Have you ever wondered if all those rules of writing hold merit?
Writers get sick of them. Really sick of them. And push back against them—a lot.
I bet you have too.
As a book editor, I know this very well—folks tell me that often. And yes, so many writing rules apply, and learning them, well, can be tricky. And daunting. Or seem not worth the trouble. You just want to write, no?
And yes, studying those takes the other side of the brain—the non-creative one—and can hamper creativity. You don’t want to be grappling with a bunch of rules when immersed in the creative part of this process. That’s when you let inspiration flow, and chase it with your fingertips.
But let’s just begin with one rule, which is basically the same across genre lines, and see if it helps or hinders your process.
The arc of the storyline is well defined. We’re looking at a 3-part structure, with distinct places for plot points, and rising and falling action.
Part One begins with the story question. This is the main gist of your book, and leaves in doubt whether your protagonist will be able to successfully answer it. This is also “real life” for your hero as it stands now, to open your story.
Also, here comes the call to action, and the initial refusal of the call by your main character. It’s too difficult, too much trouble, he doesn’t have the skills, he just doesn’t want to, for whatever reason.
But something—be it his own conscience, an outer event that he cannot turn away from, a spiritual happening that propels him—causes him to take the plunge and dive (or be pulled kicking and screaming) into the issue at hand.
Else you’d have no book!
In Part Two, he’s crossed the threshold into a new world. He’s a novice here, in some form or another. So he has skills to learn, internal and external events to master. He meets allies, who help teach him the pieces he needs. He meets villains ready to thwart him at each fork in the path.
Most importantly, he’s sucked ever so surely toward his most-feared nemesis, which is the internal thing he must overcome, in order to best whatever foe greets him externally. This is the nadir of your story, and quite often missed. Do so at your own peril—without it, your story will lack teeth.
As your hero returns from this inmost foe, a boon is bestowed. The broken sword becomes whole. The power he lacked grows within him.
And he often finds himself rewarded between the sheets with his love interest here as well.
In short, once the black hole of the psyche is forded, the action needs to slow down—for both your hero and the reader.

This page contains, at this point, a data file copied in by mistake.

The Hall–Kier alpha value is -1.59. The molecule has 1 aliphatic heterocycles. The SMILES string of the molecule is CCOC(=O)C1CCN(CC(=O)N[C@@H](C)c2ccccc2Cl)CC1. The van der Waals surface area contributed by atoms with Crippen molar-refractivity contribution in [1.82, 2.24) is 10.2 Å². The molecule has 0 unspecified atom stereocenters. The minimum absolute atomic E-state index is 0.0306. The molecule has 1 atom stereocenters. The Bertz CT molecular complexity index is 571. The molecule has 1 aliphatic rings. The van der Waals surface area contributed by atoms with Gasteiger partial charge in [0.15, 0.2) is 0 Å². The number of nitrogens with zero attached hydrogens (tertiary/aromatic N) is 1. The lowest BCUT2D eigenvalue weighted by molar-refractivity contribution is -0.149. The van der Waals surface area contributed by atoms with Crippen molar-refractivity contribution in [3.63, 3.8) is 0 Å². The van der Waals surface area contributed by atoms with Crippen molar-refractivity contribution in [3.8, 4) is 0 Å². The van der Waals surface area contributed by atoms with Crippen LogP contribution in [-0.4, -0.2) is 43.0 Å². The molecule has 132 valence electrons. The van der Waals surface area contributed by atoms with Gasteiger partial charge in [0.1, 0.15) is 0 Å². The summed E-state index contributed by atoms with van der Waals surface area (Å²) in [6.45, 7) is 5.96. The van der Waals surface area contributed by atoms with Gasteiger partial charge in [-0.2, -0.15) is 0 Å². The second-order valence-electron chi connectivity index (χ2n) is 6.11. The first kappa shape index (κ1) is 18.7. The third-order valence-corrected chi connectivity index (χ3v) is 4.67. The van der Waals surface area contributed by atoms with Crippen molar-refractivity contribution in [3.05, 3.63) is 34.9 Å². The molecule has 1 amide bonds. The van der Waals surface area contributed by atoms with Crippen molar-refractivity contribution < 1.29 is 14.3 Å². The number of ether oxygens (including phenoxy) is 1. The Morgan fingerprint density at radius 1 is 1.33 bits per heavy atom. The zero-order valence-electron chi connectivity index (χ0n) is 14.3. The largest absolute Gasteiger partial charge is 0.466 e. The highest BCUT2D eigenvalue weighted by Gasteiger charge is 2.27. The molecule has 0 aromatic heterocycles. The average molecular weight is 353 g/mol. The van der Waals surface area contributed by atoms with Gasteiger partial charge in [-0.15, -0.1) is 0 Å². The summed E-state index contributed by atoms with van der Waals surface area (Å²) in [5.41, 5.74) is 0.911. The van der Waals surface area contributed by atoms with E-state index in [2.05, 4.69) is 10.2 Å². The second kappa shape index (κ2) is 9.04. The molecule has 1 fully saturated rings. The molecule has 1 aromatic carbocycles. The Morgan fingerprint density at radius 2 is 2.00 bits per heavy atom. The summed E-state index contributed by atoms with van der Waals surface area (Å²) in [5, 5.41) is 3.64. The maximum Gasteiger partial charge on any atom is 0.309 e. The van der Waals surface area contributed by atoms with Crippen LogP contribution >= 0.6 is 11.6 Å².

This leads us to Part Three, where we begin our turn for home—to the climax, denouement, and resolution of your story.
Here your hero takes all that he’s learned—the skills he’s mastered, the internal demons he’s bested, the allies he’s formed—and heads for the final battle, whatever that crusade may be.
Will he be successful? Your reader should still be wondering at this point. And yes, it takes a skilled writerly hand to effect this. Perhaps he’s only somewhat successful, which often works very well, the ending being left at least partially open. If he’s not victorious, that can still work. We call it tragedy.
Once the climax comes to a head, then you have a short (very short) time for denouement (letting the smoke clear), and then resolution (The End).
All this is straightforward enough, no?
So, why does it matter if you follow this blueprint? This Arc?
In a nutshell—it works.
This Hero’s Journey follows the studies of mythologist Joseph Campbell’s The Hero with a Thousand Faces. Honed over decades of study, Campbell found that all myths (the famous and the not-so), from thousands of years—from the very beginnings of stories being told—follow this same storyline arc.
In other words, before writers had rules or blueprints to follow, they naturally intuited this structure. Or, we should say, the successful writers did. Because these are the stories that have borne the test of time.
This structure keeps your story moving. It prevents those sagging middles—one of the most universal problems in manuscripts that I see.
You know the ones—where you’re reading along an enjoyable book, and somewhere the thread of the narrative ceases to engage you. Or, perhaps you’ve found that with your own manuscript. You’re stuck somewhere in the never-never land of chapter 20, and not sure where to go from here.
Using the Arc will prevent that from happening. Or, if you’re mired there, will help get you out.
Finally, it fleshes out the hero to the utmost of his (and your) ability. You’ve now given him enough trials, enough twists in the story that require more learning, more mastering, that in the end he’s as real as your best friend from childhood.
Rather than paint by numbers, the Story Arc gives you a great guideline. It helps keep you on track.
This Arc of the Story is one of the most difficult tasks for a writer to learn. There’s a lot to it. Sometimes it feels like pushing water uphill.
Sometimes it does feel as if all the analytical studying is hampering your creativity.
Work with your book editor on this. Great writing just isn’t learned in a vacuum, and being able to bounce off of someone who truly knows the ropes propels you over the learning curve.
And I promise you this—it can be learned.
Funny thing about learning the rules of writing—eventually you internalize them. They become your friends rather than your enemies, and help you on the writing journey. The rules actually make things easy for you, rather than more difficult.
But don’t take my word for it—check it out for yourself! And let me know how it goes.